Cooper’s assistant has no diploma
LAFAYETTE — Superintendent Pat Cooper has asked the School Board to consider amending the qualifications for a job he created last year to ensure the employee holding the position, who doesn’t have a high school diploma, remains qualified for the post.
The board approved in February a job description for the new position: the special assistant to the superintendent for facilities, maintenance and transportation.
At the time, at least three School Board members questioned the lax educational requirement of a high school diploma or GED for the position. Cooper defended it, saying someone who could negotiate and barter for services was needed to help the district save money. He told board members the job didn’t require an advanced degree, only someone with a “doctorate from the university of work.”
The School Board’s executive committee met Wednesday afternoon to take a second look at the description and qualifications for the position at the request of board member Tehmi Chassion.
Chassion told the board at its Jan. 9 meeting that he’s fielded several complaints from employees, who said the special assistant did not have the educational background required for the job.
In a letter to executive committee members dated Wednesday, Cooper said he will bring an amended job description to the board for its approval that says a “high school diploma or GED is preferred” for the position.
At least four school employees and one retired employee attended Wednesday’s executive committee meeting. Some spoke out against lowering the qualifications for the position, which for the past year has been held by Thad Welch, whom Cooper worked with when he was superintendent in McComb, Miss. Welch was not named in Cooper’s letter nor during Wednesday’s meeting by board members.
Other employees are required to have a high school diploma or GED, said Natasha McZeal, Lafayette High cafeteria supervisor. She said her concern is for employees’ safety and whether someone without a high school education would be “capable of reading and understanding” information related to aspects of custodial or maintenance work that may involve chemicals.
Board Vice President Hunter Beasley, who chairs the three-member executive committee, explained to the employees that the board doesn’t have the power to fire the employee, but it can vote on a proposed job description.
Board President Shelton Cobb and past President Mark Allen Babineaux also serve on the committee. Babineaux was absent Wednesday.
Board members Rae Trahan and Tommy Angelle also attended the committee meeting.
Trahan was one of six board members who voted in favor of the new position in February while Angelle joined board members Babineaux and Greg Awbrey in opposing the new position. At the time, they questioned the need for the position and the qualifications. Angelle also questioned whether Cooper already had someone in mind for the job and encouraged him to hire someone from within the school system.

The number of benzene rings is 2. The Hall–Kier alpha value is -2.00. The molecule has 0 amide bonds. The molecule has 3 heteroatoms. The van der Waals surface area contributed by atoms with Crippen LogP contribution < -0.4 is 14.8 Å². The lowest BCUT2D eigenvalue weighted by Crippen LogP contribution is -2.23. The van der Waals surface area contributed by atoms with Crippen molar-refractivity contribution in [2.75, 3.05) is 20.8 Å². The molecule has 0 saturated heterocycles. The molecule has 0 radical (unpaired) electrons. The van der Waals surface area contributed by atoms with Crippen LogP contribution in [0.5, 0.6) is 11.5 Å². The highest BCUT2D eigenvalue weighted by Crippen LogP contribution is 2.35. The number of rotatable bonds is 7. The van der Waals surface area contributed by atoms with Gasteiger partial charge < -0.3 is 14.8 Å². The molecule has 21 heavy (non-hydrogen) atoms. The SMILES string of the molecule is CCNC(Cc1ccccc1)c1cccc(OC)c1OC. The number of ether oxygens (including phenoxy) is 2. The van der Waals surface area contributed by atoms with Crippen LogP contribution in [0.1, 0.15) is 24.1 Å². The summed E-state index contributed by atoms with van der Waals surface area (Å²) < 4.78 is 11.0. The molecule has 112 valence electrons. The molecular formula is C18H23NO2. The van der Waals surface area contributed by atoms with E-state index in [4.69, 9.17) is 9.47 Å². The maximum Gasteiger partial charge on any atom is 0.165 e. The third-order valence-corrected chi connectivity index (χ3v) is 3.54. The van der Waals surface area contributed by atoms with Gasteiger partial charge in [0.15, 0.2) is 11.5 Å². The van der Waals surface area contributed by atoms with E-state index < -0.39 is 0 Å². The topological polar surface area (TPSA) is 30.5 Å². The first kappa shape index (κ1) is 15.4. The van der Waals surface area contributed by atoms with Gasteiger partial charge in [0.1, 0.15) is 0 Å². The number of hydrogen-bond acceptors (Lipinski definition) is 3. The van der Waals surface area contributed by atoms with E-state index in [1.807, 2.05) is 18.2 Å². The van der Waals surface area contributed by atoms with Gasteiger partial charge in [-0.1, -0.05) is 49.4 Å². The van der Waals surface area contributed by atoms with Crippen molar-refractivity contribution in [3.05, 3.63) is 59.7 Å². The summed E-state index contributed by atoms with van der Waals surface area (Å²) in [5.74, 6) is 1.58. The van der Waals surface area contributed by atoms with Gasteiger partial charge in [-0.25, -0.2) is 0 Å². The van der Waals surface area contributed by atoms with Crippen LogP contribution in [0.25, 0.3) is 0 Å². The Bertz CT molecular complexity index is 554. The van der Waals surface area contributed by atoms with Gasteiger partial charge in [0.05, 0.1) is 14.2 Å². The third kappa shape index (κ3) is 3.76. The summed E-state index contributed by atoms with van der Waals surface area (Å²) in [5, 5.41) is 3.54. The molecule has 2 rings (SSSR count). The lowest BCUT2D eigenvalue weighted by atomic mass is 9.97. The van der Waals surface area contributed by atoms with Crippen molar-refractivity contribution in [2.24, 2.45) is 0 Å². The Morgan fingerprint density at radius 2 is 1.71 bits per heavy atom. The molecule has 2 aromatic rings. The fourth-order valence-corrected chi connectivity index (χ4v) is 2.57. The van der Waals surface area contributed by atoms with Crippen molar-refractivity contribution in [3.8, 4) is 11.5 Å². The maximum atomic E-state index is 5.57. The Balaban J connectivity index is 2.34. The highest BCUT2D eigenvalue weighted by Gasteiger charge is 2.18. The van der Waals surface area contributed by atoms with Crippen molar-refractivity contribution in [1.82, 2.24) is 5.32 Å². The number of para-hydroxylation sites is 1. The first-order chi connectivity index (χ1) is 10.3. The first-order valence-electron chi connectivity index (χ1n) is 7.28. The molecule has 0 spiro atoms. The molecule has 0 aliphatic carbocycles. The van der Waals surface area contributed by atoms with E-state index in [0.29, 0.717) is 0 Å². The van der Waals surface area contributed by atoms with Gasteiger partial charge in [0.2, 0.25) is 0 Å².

“If you are overseeing people that have to have a high school diploma and you don’t have one … that’s not right,” Angelle said during Wednesday’s meeting.
In his letter, Cooper explained the initial oversight of Welch’s educational background and apologized for not bringing an amended description to the board sooner.
“The gentleman who I had targeted for the job was interviewed along with others,” Cooper wrote. “I assumed he had a high school diploma. That was in error I found out later.”
Welch was the choice of a committee that included Cooper, the deputy superintendent and the assistant director of human resources, Cooper wrote. He added that it wasn’t until Welch arrived in Lafayette and Cooper showed him the job description that Welch told him he did not have a high school diploma.
“The committee went back to the applications and reaffirmed that even with no high school diploma, he was still better qualified for the job I needed done than anyone else who had applied, based on the experience factors,” Cooper wrote.
Cooper said Welch has “proven to be invaluable in our efforts to clean the schools, create a more responsive and effective maintenance department, and in working with the principals and other staff, completing over 150 major special survey projects at the schools. He has proven to be the right choice, although we at the District erred in the process, and I take responsibility for that.”
The committee did not make a recommendation Wednesday on Cooper’s proposed amended job description, but rather recommended that Cooper place it on the next board agenda. The board meets Wednesday.